The Herald reports:
A bill targeting child poverty is a once-in-a-lifetime chance to reset social outcomes for the country’s most deprived children and their families, Children’s Commissioner Andrew Becroft says. …
In his submission, Becroft said one of the primary measures of child poverty must be either 60 per cent or 50 per cent of the relative, median income, after housing costs.
This is absolutely the wrong figure. It is a measure of inequality, not poverty.
Let’s say NZ made some huge discovery that led to a doubling of our economy. And let’s say that every family in New Zealand suddenly had twice the disposable income they had a year ago.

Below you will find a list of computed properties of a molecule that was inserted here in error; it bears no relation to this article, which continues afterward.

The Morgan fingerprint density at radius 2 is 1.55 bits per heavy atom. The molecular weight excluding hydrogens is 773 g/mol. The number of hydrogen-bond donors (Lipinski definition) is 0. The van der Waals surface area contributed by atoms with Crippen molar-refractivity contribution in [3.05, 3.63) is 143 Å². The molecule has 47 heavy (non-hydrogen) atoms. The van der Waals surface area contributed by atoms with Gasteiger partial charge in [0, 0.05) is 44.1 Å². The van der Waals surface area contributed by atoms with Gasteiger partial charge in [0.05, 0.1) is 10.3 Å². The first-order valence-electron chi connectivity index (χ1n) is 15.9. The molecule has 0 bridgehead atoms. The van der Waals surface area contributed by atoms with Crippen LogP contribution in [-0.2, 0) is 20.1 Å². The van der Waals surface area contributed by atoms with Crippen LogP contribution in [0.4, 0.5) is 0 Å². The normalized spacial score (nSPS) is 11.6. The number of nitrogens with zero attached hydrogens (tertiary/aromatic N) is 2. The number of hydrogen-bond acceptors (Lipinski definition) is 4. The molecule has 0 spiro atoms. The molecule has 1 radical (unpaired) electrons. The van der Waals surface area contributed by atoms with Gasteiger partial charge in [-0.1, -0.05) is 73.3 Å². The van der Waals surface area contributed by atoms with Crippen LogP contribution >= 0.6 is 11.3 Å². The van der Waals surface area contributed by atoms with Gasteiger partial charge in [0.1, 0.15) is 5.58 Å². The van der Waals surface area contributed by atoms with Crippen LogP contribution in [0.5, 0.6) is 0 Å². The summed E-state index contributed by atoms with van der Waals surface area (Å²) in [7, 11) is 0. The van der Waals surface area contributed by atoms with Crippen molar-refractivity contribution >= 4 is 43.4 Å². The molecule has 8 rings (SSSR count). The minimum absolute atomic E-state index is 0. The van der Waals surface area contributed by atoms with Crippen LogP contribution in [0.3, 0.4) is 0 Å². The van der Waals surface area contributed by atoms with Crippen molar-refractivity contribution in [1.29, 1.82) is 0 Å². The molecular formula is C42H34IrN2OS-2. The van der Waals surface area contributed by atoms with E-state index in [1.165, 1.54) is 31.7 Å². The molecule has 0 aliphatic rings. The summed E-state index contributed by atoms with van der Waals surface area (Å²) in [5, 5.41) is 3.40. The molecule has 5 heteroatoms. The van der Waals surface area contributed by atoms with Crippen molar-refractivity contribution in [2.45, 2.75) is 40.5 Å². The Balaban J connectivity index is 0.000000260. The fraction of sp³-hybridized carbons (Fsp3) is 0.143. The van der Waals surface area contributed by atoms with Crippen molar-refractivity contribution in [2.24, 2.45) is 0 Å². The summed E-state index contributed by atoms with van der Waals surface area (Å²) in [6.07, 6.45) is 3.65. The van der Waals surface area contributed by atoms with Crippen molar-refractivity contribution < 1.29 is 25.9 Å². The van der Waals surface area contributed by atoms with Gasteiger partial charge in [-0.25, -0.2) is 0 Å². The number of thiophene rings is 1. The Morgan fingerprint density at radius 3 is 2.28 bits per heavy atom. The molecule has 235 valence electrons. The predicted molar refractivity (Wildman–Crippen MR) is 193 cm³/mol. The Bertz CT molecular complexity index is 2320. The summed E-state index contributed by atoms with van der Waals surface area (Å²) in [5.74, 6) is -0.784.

Under Becroft’s measure not a single family would have moved out of poverty.
And to go the other way. Let’s say we had an economic downturn and the economy shrank 25% and every income in NZ shrunk 25%. Again under this measure not one extra family would be in poverty despite having 25% less money to spend.
The only sensible measure is material deprivation.
If your measure is how many people earn under x% of the median income, then the only possible solution is to tax people more and hike welfare payments. Getting people off welfare into work won’t reduce the numbers.